— Homosexuality is a crime in 38 African countries and new laws in Nigeria and Uganda have increased potential punishments for engaging in gay sex. These strictures have driven some gay and transgender Ugandans to seek asylum in the United States.
"I can tell you that it’s so bad in Uganda. People just don’t know what is happening in Uganda," said Niki Mawanda, who recently fled his African homeland. "I’m worried about what is happening to my people. But I’m also scared that when I go back, I don’t know what will happen to me."
Mawanda is one of more than 60 Ugandans who have applied for asylum in the U.S. so far this year.
"They staged a big prayer next to my mom’s house praying for me to leave the village, saying that I’m bringing homosexuality on the village," he said. "I don’t want to leave my people, but this time around, I became so scared, so I left."
Gay and transgender asylum seekers from Africa turn to people like Jocelyn Dyer, a lawyer with the group Human Rights First
"The stakes are much higher," Dyer said. "We’re very concerned that now, with these really repressive laws, a bad situation is going to be made even worse."
Homosexuality is now punishable by death in four African countries and African politics professor Steven Taylor says the penalty for homosexuals in Uganda can be life in prison.
"Which is just as bad as the death penalty, particularly considering the conditions in some prisons," he said.
Death threats and police brutality were among the horrors transgender Ugandan, Victor Mukasa, faced before gaining asylum in the United States less than a year ago.
"I have had people lay their hands, men lay their hands on my genitals, chasing the spirit of homosexuality out of me," Mukasa said. "When you hear the story of the Holocaust and the Jews and that isolation, and people waging war against a particular group of people, this is no different."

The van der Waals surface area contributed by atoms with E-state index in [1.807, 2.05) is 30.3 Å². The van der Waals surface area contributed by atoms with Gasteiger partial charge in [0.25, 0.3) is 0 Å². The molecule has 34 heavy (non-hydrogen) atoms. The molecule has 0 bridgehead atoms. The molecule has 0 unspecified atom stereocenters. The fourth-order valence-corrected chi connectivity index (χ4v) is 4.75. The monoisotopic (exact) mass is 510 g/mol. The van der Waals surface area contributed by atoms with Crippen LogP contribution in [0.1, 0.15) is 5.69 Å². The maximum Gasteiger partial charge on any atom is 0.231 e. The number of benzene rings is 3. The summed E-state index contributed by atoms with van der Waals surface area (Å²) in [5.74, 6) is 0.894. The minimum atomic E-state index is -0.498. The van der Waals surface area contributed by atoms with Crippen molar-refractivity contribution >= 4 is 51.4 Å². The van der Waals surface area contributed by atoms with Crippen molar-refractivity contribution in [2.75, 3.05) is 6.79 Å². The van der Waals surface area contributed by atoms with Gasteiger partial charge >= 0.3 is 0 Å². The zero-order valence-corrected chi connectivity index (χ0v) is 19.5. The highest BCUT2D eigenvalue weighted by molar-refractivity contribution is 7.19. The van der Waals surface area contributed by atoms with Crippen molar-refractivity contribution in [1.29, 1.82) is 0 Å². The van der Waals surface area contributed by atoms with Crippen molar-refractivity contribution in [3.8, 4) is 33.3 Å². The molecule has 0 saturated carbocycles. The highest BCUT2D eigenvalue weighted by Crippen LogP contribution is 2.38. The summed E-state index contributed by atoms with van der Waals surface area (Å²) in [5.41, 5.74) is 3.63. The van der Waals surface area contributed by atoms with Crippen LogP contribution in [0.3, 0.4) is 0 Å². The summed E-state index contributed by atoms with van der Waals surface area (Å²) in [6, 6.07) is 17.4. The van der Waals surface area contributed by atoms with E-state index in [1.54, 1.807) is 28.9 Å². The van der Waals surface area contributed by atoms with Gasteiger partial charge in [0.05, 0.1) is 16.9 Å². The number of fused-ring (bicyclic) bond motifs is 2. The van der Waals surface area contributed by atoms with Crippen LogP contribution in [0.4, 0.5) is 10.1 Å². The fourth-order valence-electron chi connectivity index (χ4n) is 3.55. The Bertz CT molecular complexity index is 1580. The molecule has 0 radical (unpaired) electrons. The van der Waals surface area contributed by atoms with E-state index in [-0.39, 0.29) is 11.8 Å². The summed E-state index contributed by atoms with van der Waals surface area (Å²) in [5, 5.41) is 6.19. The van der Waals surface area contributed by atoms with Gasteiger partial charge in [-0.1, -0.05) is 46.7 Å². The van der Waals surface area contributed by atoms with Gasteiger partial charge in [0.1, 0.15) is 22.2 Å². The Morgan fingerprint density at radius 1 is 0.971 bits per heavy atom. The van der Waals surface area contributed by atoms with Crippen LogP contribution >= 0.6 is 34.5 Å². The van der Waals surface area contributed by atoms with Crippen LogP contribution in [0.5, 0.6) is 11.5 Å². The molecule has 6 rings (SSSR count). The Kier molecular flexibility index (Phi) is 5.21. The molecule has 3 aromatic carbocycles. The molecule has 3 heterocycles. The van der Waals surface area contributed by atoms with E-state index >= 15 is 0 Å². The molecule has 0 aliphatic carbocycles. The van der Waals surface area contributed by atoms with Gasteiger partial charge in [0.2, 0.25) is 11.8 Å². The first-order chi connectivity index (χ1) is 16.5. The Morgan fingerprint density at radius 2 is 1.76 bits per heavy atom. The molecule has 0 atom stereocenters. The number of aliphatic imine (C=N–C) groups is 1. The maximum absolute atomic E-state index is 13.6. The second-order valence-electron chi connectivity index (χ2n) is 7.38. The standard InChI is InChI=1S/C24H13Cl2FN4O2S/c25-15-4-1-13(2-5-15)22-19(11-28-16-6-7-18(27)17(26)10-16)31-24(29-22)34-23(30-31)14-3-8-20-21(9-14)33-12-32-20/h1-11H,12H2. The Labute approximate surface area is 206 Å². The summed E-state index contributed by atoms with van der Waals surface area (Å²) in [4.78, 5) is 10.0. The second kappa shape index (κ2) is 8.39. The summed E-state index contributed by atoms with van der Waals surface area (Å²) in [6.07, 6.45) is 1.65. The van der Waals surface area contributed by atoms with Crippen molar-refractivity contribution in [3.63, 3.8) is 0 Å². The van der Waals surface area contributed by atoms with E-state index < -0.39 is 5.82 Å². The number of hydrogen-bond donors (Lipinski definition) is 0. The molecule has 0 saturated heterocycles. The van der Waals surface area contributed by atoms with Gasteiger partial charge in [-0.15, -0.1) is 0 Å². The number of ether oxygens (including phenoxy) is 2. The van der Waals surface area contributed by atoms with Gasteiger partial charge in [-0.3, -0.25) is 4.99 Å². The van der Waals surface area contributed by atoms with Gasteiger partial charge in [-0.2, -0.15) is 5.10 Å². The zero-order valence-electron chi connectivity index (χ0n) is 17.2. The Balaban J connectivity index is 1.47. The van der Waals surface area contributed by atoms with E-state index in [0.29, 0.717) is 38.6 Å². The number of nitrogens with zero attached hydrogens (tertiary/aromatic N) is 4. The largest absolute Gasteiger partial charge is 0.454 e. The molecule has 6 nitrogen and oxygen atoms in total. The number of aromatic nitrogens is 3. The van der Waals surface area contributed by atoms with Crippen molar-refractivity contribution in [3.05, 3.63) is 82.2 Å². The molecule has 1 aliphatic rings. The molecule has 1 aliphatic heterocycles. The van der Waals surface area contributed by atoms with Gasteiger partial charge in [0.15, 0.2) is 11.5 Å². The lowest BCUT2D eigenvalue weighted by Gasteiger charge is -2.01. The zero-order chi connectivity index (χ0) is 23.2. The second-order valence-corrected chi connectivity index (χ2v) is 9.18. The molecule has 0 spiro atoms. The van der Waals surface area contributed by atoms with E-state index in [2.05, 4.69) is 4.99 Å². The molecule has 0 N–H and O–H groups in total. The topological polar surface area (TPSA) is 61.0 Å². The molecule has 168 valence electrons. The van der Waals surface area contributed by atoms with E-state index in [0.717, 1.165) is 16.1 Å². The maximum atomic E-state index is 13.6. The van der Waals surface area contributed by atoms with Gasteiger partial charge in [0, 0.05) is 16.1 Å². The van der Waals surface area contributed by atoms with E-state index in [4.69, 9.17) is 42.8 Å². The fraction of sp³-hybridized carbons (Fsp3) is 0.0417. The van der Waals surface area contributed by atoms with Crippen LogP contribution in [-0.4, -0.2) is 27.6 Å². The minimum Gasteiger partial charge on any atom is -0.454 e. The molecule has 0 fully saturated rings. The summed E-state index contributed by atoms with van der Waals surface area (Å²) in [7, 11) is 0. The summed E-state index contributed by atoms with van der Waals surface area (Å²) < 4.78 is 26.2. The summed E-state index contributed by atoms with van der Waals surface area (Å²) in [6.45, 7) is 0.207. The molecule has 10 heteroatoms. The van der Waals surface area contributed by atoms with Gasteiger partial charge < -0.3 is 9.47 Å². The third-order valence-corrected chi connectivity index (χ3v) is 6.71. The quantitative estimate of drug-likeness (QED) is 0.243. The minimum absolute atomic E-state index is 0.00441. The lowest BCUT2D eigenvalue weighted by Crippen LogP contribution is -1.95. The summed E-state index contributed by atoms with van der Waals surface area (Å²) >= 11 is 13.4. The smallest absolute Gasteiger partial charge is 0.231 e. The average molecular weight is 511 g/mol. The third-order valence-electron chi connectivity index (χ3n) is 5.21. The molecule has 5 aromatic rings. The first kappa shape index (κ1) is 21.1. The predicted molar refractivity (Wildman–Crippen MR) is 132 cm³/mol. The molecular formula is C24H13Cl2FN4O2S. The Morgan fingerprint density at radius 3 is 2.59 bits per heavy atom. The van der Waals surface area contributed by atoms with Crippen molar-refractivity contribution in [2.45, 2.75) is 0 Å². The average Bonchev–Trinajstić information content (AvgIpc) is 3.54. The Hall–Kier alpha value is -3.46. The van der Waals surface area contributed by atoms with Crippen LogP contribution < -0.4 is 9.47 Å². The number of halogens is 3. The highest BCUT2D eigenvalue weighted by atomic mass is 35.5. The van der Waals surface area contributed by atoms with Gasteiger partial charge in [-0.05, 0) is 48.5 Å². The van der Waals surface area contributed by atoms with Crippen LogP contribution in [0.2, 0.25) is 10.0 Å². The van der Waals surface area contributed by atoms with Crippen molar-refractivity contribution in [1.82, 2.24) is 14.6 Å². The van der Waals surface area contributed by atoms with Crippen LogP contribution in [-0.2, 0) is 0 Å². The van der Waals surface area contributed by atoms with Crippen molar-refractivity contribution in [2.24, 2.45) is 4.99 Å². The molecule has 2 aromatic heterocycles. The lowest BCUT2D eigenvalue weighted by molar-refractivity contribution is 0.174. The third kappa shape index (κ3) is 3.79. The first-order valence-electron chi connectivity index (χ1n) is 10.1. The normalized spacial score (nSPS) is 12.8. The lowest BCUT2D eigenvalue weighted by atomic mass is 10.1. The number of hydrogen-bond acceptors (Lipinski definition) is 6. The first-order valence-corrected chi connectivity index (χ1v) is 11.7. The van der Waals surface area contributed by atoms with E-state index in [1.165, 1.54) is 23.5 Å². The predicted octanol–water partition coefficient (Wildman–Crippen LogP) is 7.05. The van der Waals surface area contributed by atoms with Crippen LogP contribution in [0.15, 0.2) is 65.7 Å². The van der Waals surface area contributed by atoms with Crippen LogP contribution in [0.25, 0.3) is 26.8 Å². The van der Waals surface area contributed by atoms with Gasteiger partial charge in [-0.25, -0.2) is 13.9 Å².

That war, as Mukasa calls it, has had its casualties. Ugandan gay rights activist David Kato was murdered in 2011. Mukasa, who attened the funeral, says his mourning quickly turned to fear when anti-gay mobs crashed the service.
A friend helped him get a visa and he fled with only a suitcase. But they could not get a visa for his adopted daughter, so he had to leave her with a relative.
“That’s the biggest part of me that I left behind," Mukasa said. "It is always alive. It is a big gap inside me.”
Mukasa and Mawanda keep pushing toward a day when they can reunite with loved ones back home.
“We’re still alive and still passionate about this struggle," Mukasa said, "and so we shall keep fighting, in whichever capacities and where ever we are in the world.”
Mawanda said, “For me, my hope lies in the people of Uganda realizing that we are all Ugandans. I’m hopeful, but my hope is not much.”
For now, Mawanda has months of waiting ahead before he’ll know if he can remain safe on American soil.